Keywords: Embedded systems, ARM, STM32F4, Timers, Counter Code Link: Source Code Github Keil- Bare-Metal Code Link: Source Code Github Keil- HAL Libraries In the introductory tutorial, we discussed main building blocks of STM32 Timers. The tutorial can be accessed via the following link. Introduction to […]
Keywords: Embedded systems, ARM, STM32F4, Timers, Counter, LED Code Link: Source Code Github Keil- Bare-Metal Code Link: Source Code Github Keil- HAL Libraries In this tutorial we will go one step further into programming STM32 timers to blink an LED each time the timer count […]
In the world of embedded systems the most important parameter is time. It’s the time that qualifies a systems from simple blinky led to complex inter-systems communication. Its time which defines how fast/slow a job can be done on target processor. Obviously what’s the purpose of time if you can’t count it? This where timers comes into action. Timers provide the facility to measure time relatively from one reference point to another. This relative time measure enables us to generate an event or a specific time interval (like signal) or conversely measure an event time. This makes timers one of the crucial part of Embedded Systems.
The basic idea behind timers is that its logic is provided with some clock and upon each clock it increments/ decrements a counter register value. At the end the counted number of cycles is multiplied with input clock Time period to get the total time elapsed.
Total Time: Counter Value * 1/Frequency
A term that usually confuses newbies is the difference between a Timer and a Counter. As a matter of fact there is no such thing as Timers…!!! We only have counters in embedded systems. The source of confusion is that both these terms are NOT so often used INTERFACHANGABLY. The basic functions of both is to count time based events. A minor difference that is usually considered to differentiate timers and counters is frequency source. While in case of timers the input events (clock pulses) have same frequency i.e. clock to timers is fixed; and when the timer is feed from some external events which may or may not of fixed time intervals, the timer is known be as Counter (Counting events). But the basic idea behind both of them is same – They just count events. That’s it.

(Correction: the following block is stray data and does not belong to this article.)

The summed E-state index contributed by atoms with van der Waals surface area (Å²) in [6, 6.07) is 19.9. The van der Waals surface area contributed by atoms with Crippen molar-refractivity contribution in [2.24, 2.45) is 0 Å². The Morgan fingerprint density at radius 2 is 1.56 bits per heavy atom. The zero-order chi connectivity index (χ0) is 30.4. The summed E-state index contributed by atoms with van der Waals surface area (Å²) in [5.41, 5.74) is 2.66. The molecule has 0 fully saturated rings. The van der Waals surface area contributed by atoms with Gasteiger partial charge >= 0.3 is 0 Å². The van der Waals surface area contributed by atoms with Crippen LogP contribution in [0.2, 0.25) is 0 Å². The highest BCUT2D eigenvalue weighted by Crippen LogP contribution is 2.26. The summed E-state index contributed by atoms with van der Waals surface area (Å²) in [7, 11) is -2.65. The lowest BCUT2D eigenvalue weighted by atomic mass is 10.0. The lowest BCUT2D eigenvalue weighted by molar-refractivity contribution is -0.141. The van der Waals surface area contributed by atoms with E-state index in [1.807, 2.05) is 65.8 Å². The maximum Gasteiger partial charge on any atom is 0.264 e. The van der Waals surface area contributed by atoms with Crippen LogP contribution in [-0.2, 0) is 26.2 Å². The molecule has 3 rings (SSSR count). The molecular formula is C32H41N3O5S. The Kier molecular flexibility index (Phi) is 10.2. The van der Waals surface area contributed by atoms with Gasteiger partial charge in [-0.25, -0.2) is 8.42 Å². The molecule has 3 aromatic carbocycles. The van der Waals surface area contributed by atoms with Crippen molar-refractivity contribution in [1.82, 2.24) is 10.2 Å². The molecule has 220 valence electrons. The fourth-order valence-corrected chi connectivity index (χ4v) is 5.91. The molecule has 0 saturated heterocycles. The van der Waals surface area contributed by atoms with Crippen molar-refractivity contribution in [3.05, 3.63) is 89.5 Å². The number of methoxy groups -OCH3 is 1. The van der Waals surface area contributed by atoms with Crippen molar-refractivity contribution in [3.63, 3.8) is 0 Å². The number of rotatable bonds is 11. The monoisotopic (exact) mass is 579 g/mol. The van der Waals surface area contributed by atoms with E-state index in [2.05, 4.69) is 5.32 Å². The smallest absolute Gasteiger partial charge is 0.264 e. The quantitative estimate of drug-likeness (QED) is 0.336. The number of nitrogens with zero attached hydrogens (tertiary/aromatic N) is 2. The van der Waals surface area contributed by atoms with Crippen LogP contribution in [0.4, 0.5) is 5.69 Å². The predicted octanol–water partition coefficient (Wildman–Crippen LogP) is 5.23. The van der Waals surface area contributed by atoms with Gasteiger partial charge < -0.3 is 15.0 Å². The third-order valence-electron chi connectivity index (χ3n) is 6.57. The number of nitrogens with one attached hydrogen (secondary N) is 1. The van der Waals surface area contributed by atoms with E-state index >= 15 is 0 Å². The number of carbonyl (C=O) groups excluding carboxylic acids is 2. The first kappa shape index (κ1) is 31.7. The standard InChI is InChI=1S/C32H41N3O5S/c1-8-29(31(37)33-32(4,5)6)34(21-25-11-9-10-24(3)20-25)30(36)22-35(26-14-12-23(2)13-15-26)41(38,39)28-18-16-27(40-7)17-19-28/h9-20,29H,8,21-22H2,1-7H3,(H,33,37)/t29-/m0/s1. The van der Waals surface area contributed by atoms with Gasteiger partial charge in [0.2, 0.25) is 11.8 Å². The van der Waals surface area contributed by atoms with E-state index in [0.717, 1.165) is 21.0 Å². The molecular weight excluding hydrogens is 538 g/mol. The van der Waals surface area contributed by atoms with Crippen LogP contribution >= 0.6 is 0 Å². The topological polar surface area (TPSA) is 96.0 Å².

Based on features/functionalities STM32 Microcontrollers Timers are categorized in 3 main types.
- Basic Timers
- General Purpose Timers
- Advanced Timers
Almost all STM32Fxxx devices come with General purpose timers and Advanced timers with optional availability of Basic Timers which is covered by ARM Systick timer itself.
As the name suggests, its a timer with basic functionality of counting and works independently of any I/O interaction. Its just connected to some on-chip frequency source and simply counts time. This type of timer can’t capture external events or produce output signals like PWM etc.
This type of timers are available on almost every STM32Fxxx device. These timers are like the Basic timers with one exception that they can also perform I/O operation/interaction like generating PWM on a pin or capturing an event from external source for comparison purpose.
These type of timers inherent all the features of General-Purpose timers with add-ons of few advance features that generate SPECIAL signals for some time critical devices like Power Electronics, Motor Control etc.
There is another special purpose timer usually available on embedded SOCs known as watchdog timer. This is a special purpose timer which prevents processor from getting stuck at a single point in software for more than a specified allowed time. The watchdog timer is kicked (reset) in various points in software flow. If software gets stuck in some infinite loop and watchdog timer gets fired (counted to specified value), the watchdog will reset the processor similar to Power ON Reset.
Example: The STM32F405xx and STM32F407xx devices include two advanced-control timers, eight general-purpose timers, two basic timers and two watchdog timers.
The following table summarize their features.
STM32 Timer Internals:
Let’s discuss briefly what’s going on under the surface. In this section we will try to dig down a little more into working anatomy of STM32 Timers. I will try to keep things as simple as possible, for more in-depth information, refer to respective SoC datasheet.
Shadow and Preload Register: